What happens is that protein oxidation increases, so we see a greater breakdown and it being used for potentially production of glucose or other energy sources in the body. And there’s no data that suggests this 20 to 30 grams but it’s likely based upon some early research which basically looked at digestion rates, absorption rates of different sources of protein. So they had whey and casein, it showed over three hours, and they measured after three hours and it was like 8 to 10 grams per hour which roughly equates this 20 to 30 grams. But we know that you continue to digest and absorb protein way after this. So the fact that you can only digest and absorb 20 to 30 grams of protein is a myth.
You’ve probably heard that too much protein will damage kidneys, if you’ve ever had a protein shake at home maybe your friends or your family told you about the damage that you’re doing to your kidneys or even your doctor has told you this and it’s making lots of headlines and you will often see this.
Where did it come from? It’s likely due to the fact that individuals who have renal disease or this kind of kidney dysfunction. While having issues with kidneys, reducing or having a lower protein intake can be beneficial. People have related this to individuals who have normal kidney function is just not correct.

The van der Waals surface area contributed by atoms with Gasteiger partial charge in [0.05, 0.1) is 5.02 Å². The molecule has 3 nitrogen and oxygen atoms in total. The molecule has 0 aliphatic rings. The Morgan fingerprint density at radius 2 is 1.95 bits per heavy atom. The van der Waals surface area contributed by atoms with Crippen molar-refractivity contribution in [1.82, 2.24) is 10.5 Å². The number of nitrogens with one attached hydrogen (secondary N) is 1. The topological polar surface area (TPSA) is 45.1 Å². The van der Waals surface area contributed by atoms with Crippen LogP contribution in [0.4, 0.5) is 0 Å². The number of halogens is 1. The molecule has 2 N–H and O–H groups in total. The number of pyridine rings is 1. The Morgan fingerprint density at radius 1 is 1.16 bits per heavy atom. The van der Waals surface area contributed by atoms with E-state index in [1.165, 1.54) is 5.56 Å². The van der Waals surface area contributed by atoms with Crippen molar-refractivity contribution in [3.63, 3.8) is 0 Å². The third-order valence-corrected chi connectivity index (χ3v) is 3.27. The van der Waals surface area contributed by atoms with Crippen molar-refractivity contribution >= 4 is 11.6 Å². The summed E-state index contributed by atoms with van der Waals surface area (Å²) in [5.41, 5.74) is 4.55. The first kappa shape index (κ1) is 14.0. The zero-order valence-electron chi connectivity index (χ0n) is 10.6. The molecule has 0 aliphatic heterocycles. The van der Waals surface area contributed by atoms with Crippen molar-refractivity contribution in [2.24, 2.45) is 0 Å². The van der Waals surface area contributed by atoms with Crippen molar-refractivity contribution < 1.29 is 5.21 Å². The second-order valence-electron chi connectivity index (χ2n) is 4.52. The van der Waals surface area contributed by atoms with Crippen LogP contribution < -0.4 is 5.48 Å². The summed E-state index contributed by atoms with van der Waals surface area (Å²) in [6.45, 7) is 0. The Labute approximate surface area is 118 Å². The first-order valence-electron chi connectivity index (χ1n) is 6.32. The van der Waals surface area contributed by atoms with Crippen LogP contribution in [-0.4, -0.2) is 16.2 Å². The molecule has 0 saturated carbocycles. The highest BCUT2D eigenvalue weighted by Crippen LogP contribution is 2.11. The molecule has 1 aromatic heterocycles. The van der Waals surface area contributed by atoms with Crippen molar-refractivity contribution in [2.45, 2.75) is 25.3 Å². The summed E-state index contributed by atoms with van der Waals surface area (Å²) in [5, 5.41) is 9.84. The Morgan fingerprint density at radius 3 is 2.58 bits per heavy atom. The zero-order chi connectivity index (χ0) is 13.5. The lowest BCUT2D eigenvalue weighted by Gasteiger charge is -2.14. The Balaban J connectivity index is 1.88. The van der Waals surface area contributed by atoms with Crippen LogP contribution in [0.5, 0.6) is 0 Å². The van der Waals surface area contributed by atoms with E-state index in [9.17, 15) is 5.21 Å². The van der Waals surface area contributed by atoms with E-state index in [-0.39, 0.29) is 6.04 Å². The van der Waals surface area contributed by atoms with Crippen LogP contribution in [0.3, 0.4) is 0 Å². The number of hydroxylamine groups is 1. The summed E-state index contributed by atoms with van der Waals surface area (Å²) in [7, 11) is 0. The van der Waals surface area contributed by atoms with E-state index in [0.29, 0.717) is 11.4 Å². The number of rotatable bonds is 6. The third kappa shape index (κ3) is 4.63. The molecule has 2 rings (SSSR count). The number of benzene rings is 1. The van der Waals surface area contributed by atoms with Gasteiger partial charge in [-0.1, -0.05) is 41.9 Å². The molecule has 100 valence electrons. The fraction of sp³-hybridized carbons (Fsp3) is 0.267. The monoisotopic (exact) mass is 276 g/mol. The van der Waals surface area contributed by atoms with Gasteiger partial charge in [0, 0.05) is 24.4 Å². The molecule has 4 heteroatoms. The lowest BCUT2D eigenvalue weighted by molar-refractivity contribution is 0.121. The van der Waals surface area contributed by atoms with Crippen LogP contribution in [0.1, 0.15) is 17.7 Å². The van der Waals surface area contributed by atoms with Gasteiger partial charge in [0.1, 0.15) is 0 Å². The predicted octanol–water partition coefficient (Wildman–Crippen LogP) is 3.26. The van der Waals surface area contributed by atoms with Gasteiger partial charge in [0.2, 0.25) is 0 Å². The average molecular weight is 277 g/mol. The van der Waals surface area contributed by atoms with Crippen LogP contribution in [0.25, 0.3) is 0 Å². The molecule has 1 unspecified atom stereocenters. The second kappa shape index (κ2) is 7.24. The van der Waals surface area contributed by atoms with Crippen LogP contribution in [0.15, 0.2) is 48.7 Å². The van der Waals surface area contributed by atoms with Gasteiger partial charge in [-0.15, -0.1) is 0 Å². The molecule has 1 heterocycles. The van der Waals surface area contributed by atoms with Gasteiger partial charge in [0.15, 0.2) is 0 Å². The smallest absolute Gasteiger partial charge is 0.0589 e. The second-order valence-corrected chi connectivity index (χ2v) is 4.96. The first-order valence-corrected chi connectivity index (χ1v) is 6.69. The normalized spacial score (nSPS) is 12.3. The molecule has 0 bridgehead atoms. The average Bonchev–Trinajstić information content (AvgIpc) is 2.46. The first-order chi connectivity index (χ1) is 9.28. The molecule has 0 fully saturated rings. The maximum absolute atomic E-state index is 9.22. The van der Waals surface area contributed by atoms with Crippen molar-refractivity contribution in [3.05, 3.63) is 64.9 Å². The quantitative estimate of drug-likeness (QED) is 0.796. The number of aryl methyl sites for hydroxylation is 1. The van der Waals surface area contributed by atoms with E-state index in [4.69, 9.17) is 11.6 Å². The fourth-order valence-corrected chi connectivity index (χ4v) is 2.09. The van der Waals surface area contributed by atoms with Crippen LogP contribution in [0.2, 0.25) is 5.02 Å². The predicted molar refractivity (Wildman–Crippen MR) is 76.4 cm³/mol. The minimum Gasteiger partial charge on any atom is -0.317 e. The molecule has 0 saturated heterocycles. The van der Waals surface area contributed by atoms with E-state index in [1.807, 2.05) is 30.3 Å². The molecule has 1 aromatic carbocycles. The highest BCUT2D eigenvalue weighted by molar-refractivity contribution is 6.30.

We know there’s lots of research showing that kind of moderate changes in dietary protein intake causes adaptive alterations in renal size and functions without implications or adverse effect. What this means is that your kidneys can increase in size but that’s not necessarily a bad thing. If we go to the gym and our muscles start to grow that’s what we want, it’s adapting to be able to kind of to be functional to process the protein but that’s not a negative effect and the researchers show this is not an adverse effect.